However, the mechanism of evolution, as well as its orientation, remains unresolved. There is no conclusive evidence of the effectiveness of systemic macromutations or an explanation of the irreversibility of morphophysiological complications of organisms. Even the theory of punctuated equilibrium has yet to provide any answers to these questions.

Results and Discussion

Nomogenesis of S.V. Meyen and the Idea of Phytospreading

Nomogenesis (“evolution on the basis of consistent patterns”) is considered to have entered into biology due to the works of L.S. Berg (1977) in the early twentieth century and his contemporary N.I. Vavilov. Despite the evidence of realism in this idea, nomogenesis was not accepted. Moreover, in the middle of the twentieth century, nomogenesis was forgotten for a short period of time, but later, it was revived and developed thanks to B.L. Lichkov, A. Lima-de-Faria, S.V. Meyen, Y.V. Tchaikovsky and their few supporters.

Palaeobotanist S.V. Meyen, one of the most talented evolution theorists, has played the most prominent role in the studies of the mechanisms of biological evolution. Among his important achievements (in addition to introducing the concepts of meron and refrain and the creation of meronymy as a section of taxonomy) there is the hypothesis of phytospreading. It should be noted that S.V. Meyen attempted to synthesise nomogenesis and neo-Darwinism, although he failed to completely abandon the postulates of STE and, perhaps because of this conciliatory position, did not manage to create a holistic concept. However, he came the closest to answering the main question of theoretical biology: how evolution works.

S.V. Meyen showed that almost all superior generic taxa of higher plants appear in the equatorial belt at a lower stratigraphic level than outside of it (Meyen, 1987 ). In other words, they have equatorial origins. During warming periods, representatives of these taxa migrate from the equatorial belt to higher latitudes. This is the essence of phytospreading. As the distance from the equator increases, the macroevolutionary activity of the higher plants decreases, and in the Arctic zone, only speciation occurs. A more successful macroevolution of higher plants in the equatorial zone can be associated not with the strengthening but rather with the weakening of natural selection. Generally, the role of natural selection in the early days of taxon formation at the family level or higher apparently is not predominant, but rather is episodic. According to S.V. Meyen, a crucial role in evolution is played by selectively neutral saltations. Phytospreading features and many related aspects of biological evolution are described by Tchaikovsky, 1990  ;  Tchaikovsky, 2008 .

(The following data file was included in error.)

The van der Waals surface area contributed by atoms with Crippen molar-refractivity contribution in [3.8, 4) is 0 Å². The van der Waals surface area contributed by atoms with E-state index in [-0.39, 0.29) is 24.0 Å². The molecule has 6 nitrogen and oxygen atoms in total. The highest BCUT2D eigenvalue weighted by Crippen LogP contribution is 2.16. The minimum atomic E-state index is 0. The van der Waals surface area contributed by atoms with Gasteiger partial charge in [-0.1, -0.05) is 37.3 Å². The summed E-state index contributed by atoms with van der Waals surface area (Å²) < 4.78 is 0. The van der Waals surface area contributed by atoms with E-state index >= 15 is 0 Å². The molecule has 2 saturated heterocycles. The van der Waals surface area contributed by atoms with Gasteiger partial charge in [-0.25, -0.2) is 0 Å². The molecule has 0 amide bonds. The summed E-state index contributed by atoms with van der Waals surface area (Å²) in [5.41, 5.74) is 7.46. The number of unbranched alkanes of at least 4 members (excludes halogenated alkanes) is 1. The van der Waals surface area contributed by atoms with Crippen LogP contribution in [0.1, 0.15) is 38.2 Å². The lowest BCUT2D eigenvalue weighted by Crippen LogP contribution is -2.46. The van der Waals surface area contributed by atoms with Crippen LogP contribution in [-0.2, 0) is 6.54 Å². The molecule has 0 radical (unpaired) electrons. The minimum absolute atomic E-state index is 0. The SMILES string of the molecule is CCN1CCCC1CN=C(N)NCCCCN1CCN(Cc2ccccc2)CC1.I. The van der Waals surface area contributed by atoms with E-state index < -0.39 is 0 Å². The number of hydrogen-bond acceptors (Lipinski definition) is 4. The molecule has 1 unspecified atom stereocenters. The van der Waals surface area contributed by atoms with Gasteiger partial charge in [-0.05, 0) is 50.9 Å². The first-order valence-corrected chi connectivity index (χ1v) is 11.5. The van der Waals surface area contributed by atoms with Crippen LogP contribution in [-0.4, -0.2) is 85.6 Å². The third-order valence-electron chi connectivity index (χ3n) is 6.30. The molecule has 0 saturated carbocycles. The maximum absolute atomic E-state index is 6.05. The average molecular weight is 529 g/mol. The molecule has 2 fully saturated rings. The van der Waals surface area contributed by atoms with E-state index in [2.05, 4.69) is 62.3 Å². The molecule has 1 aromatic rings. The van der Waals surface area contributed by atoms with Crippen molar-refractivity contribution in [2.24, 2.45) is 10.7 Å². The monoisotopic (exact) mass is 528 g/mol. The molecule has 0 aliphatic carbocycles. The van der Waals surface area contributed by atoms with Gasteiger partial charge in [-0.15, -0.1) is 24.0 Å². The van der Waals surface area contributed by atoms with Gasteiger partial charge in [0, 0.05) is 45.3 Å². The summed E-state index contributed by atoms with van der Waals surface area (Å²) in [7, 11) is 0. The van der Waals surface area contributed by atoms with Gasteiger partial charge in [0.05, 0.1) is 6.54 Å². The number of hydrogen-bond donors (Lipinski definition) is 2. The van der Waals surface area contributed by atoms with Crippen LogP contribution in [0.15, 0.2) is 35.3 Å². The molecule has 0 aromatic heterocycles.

At the next cold snap, in the middle and high latitudes, settlers either disappear or persist at the new location but with a slight change in their overall organization, giving rise to new species, genus, and, to a lesser degree, higher rank taxa, but not with higher orders. At that point S.V. Meyen stopped.

The “Reversibility” of Phytospreading and Repeated Phytospreading

What happens during a cold snap? Is the process similar to phytospreading, but observed in the opposite direction?

It is obvious, that the reverse process is not necessarily symmetrical to the former. According to S.V. Meyen, during a cold snap, entire ecotopes (relatively homogeneous environments with the appropriate biocenosis), not separate forms, shift from high latitudes to low. Traces of boreal species introductions into the tropical flora have not been found. Nevertheless, the ecotope naturally shifts, and its biological communities are necessarily accompanied by representatives of flora that had ancestors that moved to mid-latitudes by phytospreading during the relative warming. At the peak of cooling, apparently, the full period of this rhythmic process (called reversible phytospreading) will terminate when the areas of ancestral and “modified” species in the middle latitudes will be connected. The process is entirely dependent on climatic rhythms; however, it will likely be a half-period for the climate.

There is an alternative (or complementary) version of phytospreading, “closure”. Once the species brought by the “first wave” of phytospreading consolidates at the new location in the middle latitudes is forced to undergo some phenotypic and genetic changes due to subsequent cooling, a new warming period will arrive. The “second wave” of phytospreading will bring in the ancestors of these species from the same latitude that, due to the more favourable conditions, remained almost at the same levels. In this case, the phytospreading period coincides with a major climatic period.

The outcome of both versions of phytospreading is hybridization (if it is indeed possible).